Sebastian Griffin, a sophomore at Nampa High School, grins as he lays out his ambitious plans for completing high school and college — at the same time.
First he is packing his high school days with dual-credit classes, those he can take for both high school and college credit. And while still in high school, he’ll take more dual-credit classes at the College of Western Idaho campus in Nampa.
By the end of his junior year in high school, he hopes he’ll have an associate of arts degree. He’ll finish his senior year at Nampa High, graduate, go on a two-year church mission and then enroll as a junior at Brigham Young University in Provo, Utah, where he expects to major in business.
Teachers say many students took dual-credit classes, even though they could not afford to pay the roughly $200 to earn the credit toward their college diplomas.
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The beauty of his vision is that the first two years of college he completes while in high school likely won’t cost him a penny.
The reason: Griffin plans to take full advantage of Idaho’s new Advanced Opportunities program, which sets aside up to $4,125 per Idaho student to use between seventh and 12th grades to pay for certain academic costs such as dual-credit classes that can run students and families hundreds of dollars.
“It opens up a lot more opportunities for me and a lot more classes that I don’t have to pay for,” said Griffin, 16. “I wouldn’t (be doing) the associate’s degree if it wasn’t for that funding.”
Advanced Opportunities has produced a surge in students seeking dual-credit classes at Nampa High School and around the state. Idaho appears on track to double the number of dollars spent on Advanced Opportunities programs this year, compared to the previous year.
Even before the state offered to cover most of the cost, the program was catching on with students. Between the 2008 and 2016 school years, the number of students in dual-credit classes rose 252 percent to 17,659.
The State Department of Education estimates that in the first semester of this year, it will pay $4.4 million under Advanced Opportunities for dual-credit, advanced-placement tests and other exams and certificates that students once would have paid to take. For all of last year, it paid $4.6 million. The largest payout goes to dual-credit credit.
This is such a great opportunity.
Jenny Johnson, Nampa High School college and career advocate
Nicole Dodge teaches Advanced Placement U.S. history at Nampa High. Her class, which also doubles as a dual-credit class, had 23 students enrolled last fall. Enrollment more than doubled to 53 this fall, and she added a second section.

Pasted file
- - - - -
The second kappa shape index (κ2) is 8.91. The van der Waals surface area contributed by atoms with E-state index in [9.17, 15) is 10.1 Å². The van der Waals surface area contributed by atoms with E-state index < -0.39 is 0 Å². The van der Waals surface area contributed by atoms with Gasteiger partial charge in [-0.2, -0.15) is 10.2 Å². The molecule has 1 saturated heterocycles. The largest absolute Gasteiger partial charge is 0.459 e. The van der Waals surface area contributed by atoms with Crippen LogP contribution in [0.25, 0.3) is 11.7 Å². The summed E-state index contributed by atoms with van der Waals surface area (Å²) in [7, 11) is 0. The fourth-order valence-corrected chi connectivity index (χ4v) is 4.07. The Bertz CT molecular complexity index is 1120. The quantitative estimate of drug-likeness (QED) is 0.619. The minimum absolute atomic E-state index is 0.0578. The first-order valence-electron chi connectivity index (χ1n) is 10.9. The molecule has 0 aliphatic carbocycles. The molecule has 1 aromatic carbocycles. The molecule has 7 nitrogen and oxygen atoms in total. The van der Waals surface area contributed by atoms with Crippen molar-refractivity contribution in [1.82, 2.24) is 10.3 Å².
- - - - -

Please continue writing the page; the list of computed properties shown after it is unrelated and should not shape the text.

Idaho colleges and universities report double- and triple-digit increases in the number of public school students enrolled in their dual-credit classes.
State officials hope this will be one more tool to try to improve Idaho’s abysmal rate at which students leave high school and go immediately on to college, which has sunk to 44 percent.
“I think it has made a huge difference,” said Jenny Johnson, a college and career advocate at Nampa High School hired this year as part of the Legislature’s push to get more counselors in school hallways encouraging students to think beyond high school. “This has been one of the main things I focused on this semester.”
133 percent Estimated increase in students enrolled in dual-credit courses at the College of Western Idaho this fall compared to last fall
Some principals worry that the sudden surge could leave them without enough college-approved instructors to teach dual-credit classes if enrollment keeps rising.
WILL IT HELP IDAHO’S ‘GO-ON’ RATE?
National and state data indicate that students who leave high school with college credits tucked in their back pockets are more likely to go on to college.
Idaho is one of 10 states that have essentially removed the financial barrier of students paying for college-level classes in high school or middle school by picking up the tab, said Adam Lowe, executive director of the National Alliance of Concurrent Enrollment Partnerships in Chapel Hill, N.C.
A 2012 Texas report shows students with dual-credit classes were 2.2 times as likely to enroll in a Texas two- or four-year postsecondary institution; they were twice as likely as other students to come back to college for a second year. The report was done by Jobs for The Future, a Boston-based nonprofit that seeks to improve college readiness.